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Schizophrenia affects about 1% of the population and affects men and women equally.In the United States, schizophrenics are responsible for disability compensation for one day out of every five days covered by Social Security, and are responsible for 2.5% of all health care expenses.Schizophrenia is more common than Alzheimer's disease and multiple sclerosis.


It is often difficult to determine when schizophrenia begins, because a lack of knowledge of the symptoms can delay seeking medical care for several years.But the median age of onset is from early to mid-twenties for men, and slightly later for women.Symptoms rarely begin in childhood, but schizophrenia may begin in adolescence or later in life.


Declining social functioning can lead to substance abuse disorder, poverty and homelessness.People with untreated schizophrenia may lose contact with their families and friends and often find themselves living on the streets of large cities.This condition can last a lifetime, with poor psychosocial functioning throughout life in most cases.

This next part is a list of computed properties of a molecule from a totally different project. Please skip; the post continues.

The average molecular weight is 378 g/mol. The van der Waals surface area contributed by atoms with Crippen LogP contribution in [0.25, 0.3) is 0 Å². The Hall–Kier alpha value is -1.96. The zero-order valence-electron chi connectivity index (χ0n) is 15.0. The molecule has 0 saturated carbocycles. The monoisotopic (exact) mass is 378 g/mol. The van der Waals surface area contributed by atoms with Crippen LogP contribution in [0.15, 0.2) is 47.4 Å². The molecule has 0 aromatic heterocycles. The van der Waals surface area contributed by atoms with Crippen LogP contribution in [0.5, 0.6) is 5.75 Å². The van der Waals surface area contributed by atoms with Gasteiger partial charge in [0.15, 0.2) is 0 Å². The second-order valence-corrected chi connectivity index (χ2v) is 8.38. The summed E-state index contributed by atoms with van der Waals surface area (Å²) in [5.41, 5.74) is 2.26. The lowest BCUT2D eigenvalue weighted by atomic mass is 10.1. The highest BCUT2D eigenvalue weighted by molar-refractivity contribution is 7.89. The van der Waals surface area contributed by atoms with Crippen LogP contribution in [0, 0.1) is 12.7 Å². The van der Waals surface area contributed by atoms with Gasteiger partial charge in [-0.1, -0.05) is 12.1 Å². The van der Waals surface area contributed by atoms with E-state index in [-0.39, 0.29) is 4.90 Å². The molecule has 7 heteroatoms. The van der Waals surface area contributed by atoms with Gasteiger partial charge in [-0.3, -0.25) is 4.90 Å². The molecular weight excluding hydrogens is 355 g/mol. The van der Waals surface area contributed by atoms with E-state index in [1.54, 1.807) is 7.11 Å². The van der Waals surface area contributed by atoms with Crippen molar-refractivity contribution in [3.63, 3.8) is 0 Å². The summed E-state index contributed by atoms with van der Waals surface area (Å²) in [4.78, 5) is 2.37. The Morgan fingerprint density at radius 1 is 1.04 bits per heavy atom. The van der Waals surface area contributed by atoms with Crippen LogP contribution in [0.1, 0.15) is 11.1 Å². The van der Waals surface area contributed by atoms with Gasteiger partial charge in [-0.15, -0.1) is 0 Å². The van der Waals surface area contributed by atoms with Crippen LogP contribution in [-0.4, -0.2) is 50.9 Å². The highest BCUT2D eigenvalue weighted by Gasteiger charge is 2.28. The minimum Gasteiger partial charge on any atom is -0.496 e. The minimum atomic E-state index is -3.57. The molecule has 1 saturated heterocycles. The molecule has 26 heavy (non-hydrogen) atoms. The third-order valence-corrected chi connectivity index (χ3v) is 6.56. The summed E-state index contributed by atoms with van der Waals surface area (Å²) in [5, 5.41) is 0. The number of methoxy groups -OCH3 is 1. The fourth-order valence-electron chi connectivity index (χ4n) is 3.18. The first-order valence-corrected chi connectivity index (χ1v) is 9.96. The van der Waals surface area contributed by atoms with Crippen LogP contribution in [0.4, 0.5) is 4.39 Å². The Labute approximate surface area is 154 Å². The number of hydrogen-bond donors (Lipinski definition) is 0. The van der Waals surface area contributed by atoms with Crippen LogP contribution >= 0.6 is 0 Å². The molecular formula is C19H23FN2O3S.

Schizophrenia is more common than Alzheimer's disease and multiple sclerosis.

Many diseases, including thyroid disorders, brain tumors, seizures, and other mental health disorders, can cause symptoms similar to those caused by schizophrenia.

Causes

The exact causes of schizophrenia are still unknown, but current research points to a combination of genetic and environmental factors.Schizophrenia is mainly caused by a biological problem (involving changes in the brain), although some external factors such as significant psychological trauma in life or drug addiction may exercise the role of trigger for the injury.